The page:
Countdown to 2010 Oscar Campaign Begins



By the power invested in me as someone obsessed with this topic, I hereby declare that the campaign for the 2010 Best Director Oscar is now underway. I realize that many people had mixed feelings about “my SLUMDOG Brouhaha” last year. I stand by everything I’ve already said on this topic, however I also respect those of you who questioned the extent to which Loveleen Tandan’s contributions to SLUMDOG made her an appropriate candidate for a Best Director Oscar.

But this year, there can be no doubt that Kathryn Bigelow is eligible. She is a well-respected director with several highly-accomplished films under her belt, and as of this minute, THE HURT LOCKER has an astounding 97% FRESH score on Rotten Tomatoes.

There were several film festival screenings of THE HURT LOCKER in 2008, therefore it was technically eligible for Spirit Award nominations in February ‘09. Having seen it (as well as almost all of last year’s nominees), I can’t quite believe it was only nominated in the Best Lead Male & Best Supporting Male categories. I’m guessing this fact tells me more that I really want to know about the Spirit Award voters (who let their ambivalence about the Iraq War blind them to the power of this truly important film). Now, however, Barack Obama is President, & I expect the next awards cycle to proceed accordingly.

This is the third time I have actively engaged in an Oscar battle. In 2007, I wrote that Aline Brosh McKenna should receive a nomination for the brilliant screenplay she wrote for THE DEVIL WEARS PRADA, and last year, per above, I campaigned hard for Loveleen Tandan. While I failed in both cases, I sincerely believe that I succeeded in making more people aware of Oscar stats to date, & that raised questions that might well bear fruit this year.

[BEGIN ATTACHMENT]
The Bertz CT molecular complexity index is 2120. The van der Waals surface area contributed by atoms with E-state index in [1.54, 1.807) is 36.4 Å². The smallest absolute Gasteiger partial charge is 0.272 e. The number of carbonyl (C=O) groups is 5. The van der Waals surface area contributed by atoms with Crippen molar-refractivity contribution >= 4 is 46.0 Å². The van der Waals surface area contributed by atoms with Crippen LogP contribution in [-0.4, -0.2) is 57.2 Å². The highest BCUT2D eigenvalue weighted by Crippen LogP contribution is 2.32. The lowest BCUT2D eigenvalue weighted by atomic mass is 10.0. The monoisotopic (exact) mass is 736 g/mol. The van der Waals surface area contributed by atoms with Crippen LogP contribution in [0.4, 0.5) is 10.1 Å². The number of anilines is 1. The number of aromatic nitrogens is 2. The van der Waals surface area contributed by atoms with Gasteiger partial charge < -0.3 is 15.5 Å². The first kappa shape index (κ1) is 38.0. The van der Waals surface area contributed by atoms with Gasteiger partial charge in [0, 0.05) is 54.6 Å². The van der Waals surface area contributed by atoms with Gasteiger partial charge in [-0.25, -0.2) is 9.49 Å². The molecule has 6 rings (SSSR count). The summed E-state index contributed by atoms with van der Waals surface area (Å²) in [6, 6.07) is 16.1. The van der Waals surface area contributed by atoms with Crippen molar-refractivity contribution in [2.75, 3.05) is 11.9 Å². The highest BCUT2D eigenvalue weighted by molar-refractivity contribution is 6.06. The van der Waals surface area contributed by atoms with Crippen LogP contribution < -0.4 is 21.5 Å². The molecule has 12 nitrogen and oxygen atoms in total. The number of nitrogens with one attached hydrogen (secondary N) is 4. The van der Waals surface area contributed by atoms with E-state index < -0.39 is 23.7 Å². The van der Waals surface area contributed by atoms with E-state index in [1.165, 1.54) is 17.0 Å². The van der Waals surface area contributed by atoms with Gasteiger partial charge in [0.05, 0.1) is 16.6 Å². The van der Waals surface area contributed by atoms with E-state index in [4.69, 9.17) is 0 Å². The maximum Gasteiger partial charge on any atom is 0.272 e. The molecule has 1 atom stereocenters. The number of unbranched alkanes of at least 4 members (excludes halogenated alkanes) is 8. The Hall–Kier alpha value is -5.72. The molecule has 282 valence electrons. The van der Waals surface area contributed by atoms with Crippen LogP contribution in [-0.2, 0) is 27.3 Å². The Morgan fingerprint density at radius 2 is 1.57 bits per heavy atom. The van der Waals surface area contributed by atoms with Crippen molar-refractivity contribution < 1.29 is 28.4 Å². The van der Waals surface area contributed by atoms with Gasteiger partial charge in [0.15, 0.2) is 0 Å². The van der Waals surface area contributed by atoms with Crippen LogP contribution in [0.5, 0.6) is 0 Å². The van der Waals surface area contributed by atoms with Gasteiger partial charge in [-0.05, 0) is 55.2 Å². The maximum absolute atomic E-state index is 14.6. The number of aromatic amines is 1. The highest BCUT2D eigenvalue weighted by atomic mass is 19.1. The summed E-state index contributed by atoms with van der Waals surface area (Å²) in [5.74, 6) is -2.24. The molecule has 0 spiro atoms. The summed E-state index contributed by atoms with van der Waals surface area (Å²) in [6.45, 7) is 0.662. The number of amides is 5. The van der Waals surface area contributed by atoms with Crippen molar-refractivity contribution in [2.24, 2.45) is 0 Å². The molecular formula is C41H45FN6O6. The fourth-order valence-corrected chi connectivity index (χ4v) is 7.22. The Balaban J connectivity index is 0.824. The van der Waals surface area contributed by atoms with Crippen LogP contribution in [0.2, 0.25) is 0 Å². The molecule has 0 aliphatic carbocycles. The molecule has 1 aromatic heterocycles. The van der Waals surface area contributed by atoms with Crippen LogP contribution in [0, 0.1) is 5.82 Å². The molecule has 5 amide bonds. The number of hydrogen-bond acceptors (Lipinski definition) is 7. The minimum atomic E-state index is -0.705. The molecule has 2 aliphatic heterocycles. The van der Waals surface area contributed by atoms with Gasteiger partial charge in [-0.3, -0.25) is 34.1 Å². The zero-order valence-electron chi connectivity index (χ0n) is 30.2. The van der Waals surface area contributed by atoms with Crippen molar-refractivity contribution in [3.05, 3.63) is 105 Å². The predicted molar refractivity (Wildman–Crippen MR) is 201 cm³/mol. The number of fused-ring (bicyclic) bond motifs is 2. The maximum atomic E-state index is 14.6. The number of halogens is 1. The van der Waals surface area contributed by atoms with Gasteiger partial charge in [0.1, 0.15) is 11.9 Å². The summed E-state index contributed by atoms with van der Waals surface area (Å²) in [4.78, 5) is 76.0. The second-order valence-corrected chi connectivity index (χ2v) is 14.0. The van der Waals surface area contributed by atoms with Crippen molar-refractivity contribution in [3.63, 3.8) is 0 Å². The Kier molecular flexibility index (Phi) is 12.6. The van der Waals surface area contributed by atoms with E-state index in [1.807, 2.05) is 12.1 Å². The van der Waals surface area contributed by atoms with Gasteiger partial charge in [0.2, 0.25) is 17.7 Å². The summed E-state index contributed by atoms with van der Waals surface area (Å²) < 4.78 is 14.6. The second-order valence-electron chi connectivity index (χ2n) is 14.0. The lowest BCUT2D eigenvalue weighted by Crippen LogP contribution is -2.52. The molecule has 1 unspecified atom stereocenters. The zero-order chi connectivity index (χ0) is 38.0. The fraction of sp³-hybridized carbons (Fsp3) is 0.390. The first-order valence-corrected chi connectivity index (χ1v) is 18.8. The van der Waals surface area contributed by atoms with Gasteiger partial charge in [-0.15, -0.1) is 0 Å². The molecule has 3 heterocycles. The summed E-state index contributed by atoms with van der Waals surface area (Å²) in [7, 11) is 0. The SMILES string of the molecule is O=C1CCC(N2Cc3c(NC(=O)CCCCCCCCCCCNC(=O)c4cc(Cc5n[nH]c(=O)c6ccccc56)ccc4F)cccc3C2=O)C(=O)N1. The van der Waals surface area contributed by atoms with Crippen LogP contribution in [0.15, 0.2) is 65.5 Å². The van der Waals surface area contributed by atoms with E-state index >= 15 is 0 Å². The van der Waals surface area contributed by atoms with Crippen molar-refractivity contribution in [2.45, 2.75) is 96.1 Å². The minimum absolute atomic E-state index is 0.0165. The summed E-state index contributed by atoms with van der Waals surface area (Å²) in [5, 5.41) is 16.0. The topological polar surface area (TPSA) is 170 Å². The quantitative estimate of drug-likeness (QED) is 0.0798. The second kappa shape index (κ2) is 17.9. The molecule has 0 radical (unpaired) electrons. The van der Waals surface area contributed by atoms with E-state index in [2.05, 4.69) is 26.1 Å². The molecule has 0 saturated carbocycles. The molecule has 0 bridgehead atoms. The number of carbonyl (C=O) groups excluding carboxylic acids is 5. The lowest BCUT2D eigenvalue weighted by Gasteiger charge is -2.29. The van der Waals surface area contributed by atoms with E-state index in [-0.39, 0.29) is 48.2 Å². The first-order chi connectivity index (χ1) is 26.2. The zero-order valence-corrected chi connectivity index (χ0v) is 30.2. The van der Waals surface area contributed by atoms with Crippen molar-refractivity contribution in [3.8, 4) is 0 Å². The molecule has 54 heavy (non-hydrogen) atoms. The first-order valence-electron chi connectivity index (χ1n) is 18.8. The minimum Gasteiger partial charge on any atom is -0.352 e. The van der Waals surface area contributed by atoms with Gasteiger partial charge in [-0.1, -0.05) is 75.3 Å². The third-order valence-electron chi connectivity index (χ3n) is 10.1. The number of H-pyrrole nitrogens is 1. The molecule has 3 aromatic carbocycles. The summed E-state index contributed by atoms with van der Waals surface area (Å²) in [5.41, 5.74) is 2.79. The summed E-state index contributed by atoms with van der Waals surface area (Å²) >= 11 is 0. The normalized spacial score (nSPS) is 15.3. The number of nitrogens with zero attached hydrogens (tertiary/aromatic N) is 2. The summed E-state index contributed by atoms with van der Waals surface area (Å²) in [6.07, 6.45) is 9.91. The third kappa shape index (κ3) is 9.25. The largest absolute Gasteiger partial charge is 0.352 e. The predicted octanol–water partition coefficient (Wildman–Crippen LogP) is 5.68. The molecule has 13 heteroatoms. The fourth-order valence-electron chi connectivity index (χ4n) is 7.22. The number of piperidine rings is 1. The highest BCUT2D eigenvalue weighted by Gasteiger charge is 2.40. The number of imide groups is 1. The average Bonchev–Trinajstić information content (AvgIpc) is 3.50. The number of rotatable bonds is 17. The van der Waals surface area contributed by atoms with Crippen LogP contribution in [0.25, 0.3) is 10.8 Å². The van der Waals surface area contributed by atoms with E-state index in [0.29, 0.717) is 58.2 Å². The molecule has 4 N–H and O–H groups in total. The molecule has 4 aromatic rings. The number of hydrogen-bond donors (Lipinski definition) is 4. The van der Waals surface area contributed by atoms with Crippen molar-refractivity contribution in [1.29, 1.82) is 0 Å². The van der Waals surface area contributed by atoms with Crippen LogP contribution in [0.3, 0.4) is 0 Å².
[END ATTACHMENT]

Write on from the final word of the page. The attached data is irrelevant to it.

Stay tuned J

© Jan Lisa Huttner (7/14/09)



Post Oscar Addendum

Hurray, Hurray: We did it!

Kathryn Bigelow is now the first woman in history
to receive a Best Director Oscar!!!

For the sake of the future, I am posting
my “Can We Talk?” call to action below.

Click HERE to download my full FWA review as a pdf.


Can We Talk?

Three Reasons Why WOMEN Should See THE HURT LOCKER

THE HURT LOCKER has received incredibly positive reviews from a great many critics (including women as well as men). As of today (7/7/09), THE HURT LOCKER’s “Rotten Tomato” score is 95% “Fresh” (http://www.rottentomatoes.com/m/hurt_locker). But since I’m writing this review for a website targeted to women, I’d like to use this opportunity to tell women everywhere why WE (each and every one of us) should see this film.

1.) I can already hear some of you saying you don’t like violence and you consciously avoid films that you know will be violent. Believe me, I understand! I also abhor gratuitous violence! THE HURT LOCKER is about bomb disposal, so no question about it, THE HURT LOCKER is a violent film that contains several massive explosions as critical plot elements. So why am I emphatically telling you to please go anyway?

The simple fact is that violence is a part of life and although I abhor gratuitous violence, I also applaud filmmakers who take violence on as a serious narrative subject. THE HURT LOCKER is about the war in Iraq, and one of the distinguishing features of this specific conflict is insurgent use of IEDs. Even today, IEDs kill massive numbers of Iraqi men, women, and children, so every time EOD squad members destroy an IED, they help save the lives of countless Americans and Iraqis. In the moral equation of the Iraq War, EOD squad members are definitely good guys, and we should honor their service on our behalf accordingly.